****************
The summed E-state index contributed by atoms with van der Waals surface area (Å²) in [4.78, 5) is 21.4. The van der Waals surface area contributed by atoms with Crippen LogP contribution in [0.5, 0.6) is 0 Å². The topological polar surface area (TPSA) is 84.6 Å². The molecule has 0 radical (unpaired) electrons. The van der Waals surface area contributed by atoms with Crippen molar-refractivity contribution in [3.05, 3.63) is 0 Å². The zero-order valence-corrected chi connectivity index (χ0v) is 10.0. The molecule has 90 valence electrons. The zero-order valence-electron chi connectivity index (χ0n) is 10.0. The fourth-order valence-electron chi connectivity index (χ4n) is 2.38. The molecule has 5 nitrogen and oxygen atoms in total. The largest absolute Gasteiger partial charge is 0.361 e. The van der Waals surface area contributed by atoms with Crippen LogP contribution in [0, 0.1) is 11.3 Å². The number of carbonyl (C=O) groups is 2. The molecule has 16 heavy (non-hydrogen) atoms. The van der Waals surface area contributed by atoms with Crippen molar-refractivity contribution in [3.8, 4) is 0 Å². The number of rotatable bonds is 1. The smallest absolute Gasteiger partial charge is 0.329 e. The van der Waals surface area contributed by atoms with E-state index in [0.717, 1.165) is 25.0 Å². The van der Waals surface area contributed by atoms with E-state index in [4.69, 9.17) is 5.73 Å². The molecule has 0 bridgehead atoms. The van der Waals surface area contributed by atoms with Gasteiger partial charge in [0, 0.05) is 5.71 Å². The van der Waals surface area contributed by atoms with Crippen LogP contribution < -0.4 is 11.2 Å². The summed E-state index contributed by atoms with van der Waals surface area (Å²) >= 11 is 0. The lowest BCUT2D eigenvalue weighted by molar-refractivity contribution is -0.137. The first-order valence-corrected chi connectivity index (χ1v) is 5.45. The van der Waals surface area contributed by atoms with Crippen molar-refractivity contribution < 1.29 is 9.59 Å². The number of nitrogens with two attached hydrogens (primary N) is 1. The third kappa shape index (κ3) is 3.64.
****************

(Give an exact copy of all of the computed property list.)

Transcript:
The summed E-state index contributed by atoms with van der Waals surface area (Å²) in [4.78, 5) is 21.4. The van der Waals surface area contributed by atoms with Crippen LogP contribution in [0.5, 0.6) is 0 Å². The topological polar surface area (TPSA) is 84.6 Å². The molecule has 0 radical (unpaired) electrons. The van der Waals surface area contributed by atoms with Crippen molar-refractivity contribution in [3.05, 3.63) is 0 Å². The zero-order valence-corrected chi connectivity index (χ0v) is 10.0. The molecule has 90 valence electrons. The zero-order valence-electron chi connectivity index (χ0n) is 10.0. The fourth-order valence-electron chi connectivity index (χ4n) is 2.38. The molecule has 5 nitrogen and oxygen atoms in total. The largest absolute Gasteiger partial charge is 0.361 e. The van der Waals surface area contributed by atoms with Crippen LogP contribution in [0, 0.1) is 11.3 Å². The number of carbonyl (C=O) groups is 2. The molecule has 16 heavy (non-hydrogen) atoms. The van der Waals surface area contributed by atoms with Crippen molar-refractivity contribution in [3.8, 4) is 0 Å². The number of rotatable bonds is 1. The smallest absolute Gasteiger partial charge is 0.329 e. The van der Waals surface area contributed by atoms with E-state index in [0.717, 1.165) is 25.0 Å². The van der Waals surface area contributed by atoms with E-state index in [4.69, 9.17) is 5.73 Å². The molecule has 0 bridgehead atoms. The van der Waals surface area contributed by atoms with Gasteiger partial charge in [0, 0.05) is 5.71 Å². The van der Waals surface area contributed by atoms with Crippen LogP contribution < -0.4 is 11.2 Å². The summed E-state index contributed by atoms with van der Waals surface area (Å²) >= 11 is 0. The lowest BCUT2D eigenvalue weighted by molar-refractivity contribution is -0.137. The first-order valence-corrected chi connectivity index (χ1v) is 5.45. The van der Waals surface area contributed by atoms with Crippen molar-refractivity contribution < 1.29 is 9.59 Å². The number of nitrogens with two attached hydrogens (primary N) is 1. The third kappa shape index (κ3) is 3.64.